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US trade deficit falls, but China gap hits record


The US trade deficit narrowed last year for the first time in six years, as rising exports supported by a weak dollar helped offset a record gap with China, data showed on Thursday.

The trade gap fell to US$711.6 billion from US$758.5 billion in 2006, the US Commerce Department reported.

Blighting the improved trade picture was a persistently high deficit with China, which once again sparked outrage over Beijing's alleged currency manipulation and the loss of US manufacturing jobs.

Last year's 6.2 percent decline in the deficit followed five consecutive years of record peaks and was caused mainly by feeble US economic growth and a declining dollar that blunted demand for imports.

It marked the biggest reduction in the trade deficit since 1991, when the US economy was also slowing, and narrowed the trade gap to 5.1 percent of GDP last year from 5.7 percent in 2006.

Exports of US goods and services shot up 12.2 percent from 2006 to US$1.62 trillion, while imports climbed a more modest 5.9 percent to US$2.33 trillion.

Foreign demand

"The rise in exports indicates that foreign demand for US goods remains robust, while import weakness reflects soft US domestic demand and the lower value of the US dollar," said Peter Kretzmer, senior economist at Bank of America.

Economists expect that sluggishness in the US economy, mired in the worst housing slump in several decades and a credit crunch, will drag down global growth, thus reducing demand for US exports despite the dollar's weakness.

"US domestic demand is weakening further but activity was boosted by global demand. How long that will last for is the question," said Andrew Busch, an analyst at BMO Capital Markets.

* Annual trade deficit:

2007: US$711.6 billion (5.1 percent of GDP).

2006: US$758.5 billion (5.7 percent of GDP).

* Exports for 2007: US$1.62 trillion (up 12.2 percent from 2006).

* Imports for 2007: US$2.33 trillion (up 5.9 percent).

* Last year's trade deficit with China: US$256.3 billion (up 10.2 percent).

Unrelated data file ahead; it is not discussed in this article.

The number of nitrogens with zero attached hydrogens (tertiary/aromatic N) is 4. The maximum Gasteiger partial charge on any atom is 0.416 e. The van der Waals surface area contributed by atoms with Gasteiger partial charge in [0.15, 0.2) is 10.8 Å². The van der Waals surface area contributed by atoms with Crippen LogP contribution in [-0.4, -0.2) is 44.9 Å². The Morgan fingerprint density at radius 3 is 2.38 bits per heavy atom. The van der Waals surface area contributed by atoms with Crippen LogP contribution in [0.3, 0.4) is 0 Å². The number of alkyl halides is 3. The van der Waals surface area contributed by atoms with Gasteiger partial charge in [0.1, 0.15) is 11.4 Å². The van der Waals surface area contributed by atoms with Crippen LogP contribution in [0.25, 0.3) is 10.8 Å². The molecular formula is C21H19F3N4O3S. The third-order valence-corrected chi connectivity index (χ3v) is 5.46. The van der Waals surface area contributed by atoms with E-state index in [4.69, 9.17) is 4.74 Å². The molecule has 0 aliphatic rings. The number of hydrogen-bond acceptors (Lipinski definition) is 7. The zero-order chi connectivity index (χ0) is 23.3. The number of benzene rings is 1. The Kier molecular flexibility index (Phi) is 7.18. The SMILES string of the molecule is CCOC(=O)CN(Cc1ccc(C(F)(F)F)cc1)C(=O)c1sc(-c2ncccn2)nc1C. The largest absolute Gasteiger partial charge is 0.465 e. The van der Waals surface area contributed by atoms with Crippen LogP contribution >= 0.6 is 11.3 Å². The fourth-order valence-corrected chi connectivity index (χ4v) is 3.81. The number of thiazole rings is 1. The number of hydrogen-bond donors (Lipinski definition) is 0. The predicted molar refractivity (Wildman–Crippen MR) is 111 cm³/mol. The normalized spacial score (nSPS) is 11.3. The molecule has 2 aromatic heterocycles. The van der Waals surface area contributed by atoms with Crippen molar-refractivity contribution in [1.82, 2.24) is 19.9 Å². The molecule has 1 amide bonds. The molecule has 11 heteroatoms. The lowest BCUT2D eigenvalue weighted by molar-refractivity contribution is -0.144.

Source: AP

Relief on the trade front allayed some recession fears. The government has taken a series of monetary and fiscal steps since the subprime, or high-risk, mortgage crisis flared in August, to boost GDP growth that slowed to a 0.6 percent crawl in the fourth quarter.

The Fed has slashed interest rates and on Wednesday US President George W. Bush signed a US$168 billion stimulus package to ward off recession.

"The narrowing of the US trade deficit is providing a valuable offset to the US's slower rate of domestic spending, thereby helps to keep the US out of a recession," John Lonski, chief economist at Moody's Investors Service, told reporters.

But critics pointed to the ballooning trade deficit with China, which jumped 10.2 percent last year to a record US$256.3 billion as Americans snatched up cheap Chinese-made goods. They claim China is keeping its yuan currency undervalued to maintain an illegal trade advantage.

Auggie Tantillo, the head of the American Manufacturing Trade Action Coalition, a lobby group for various industries, warned: "Swift action from Congress is needed to stanch the hemorrhaging of US manufacturing jobs lost to predatory imports from China."

December surprise

The trade deficit in December narrowed to US$58.8 billion from a virtually unrevised US$63.1 billion in November, beating market expectations of US$61.5 billion.

The decline came on a 1.5 percent rise in exports, to US$144.3 billion, and a 1.1 percent fall in imports, to US$203.1 billion, mainly in auto imports.

The average price of an imported barrel of oil was up 3.9 percent, helping produce record total petroleum imports of US$36 billion, about half the monthly deficit.

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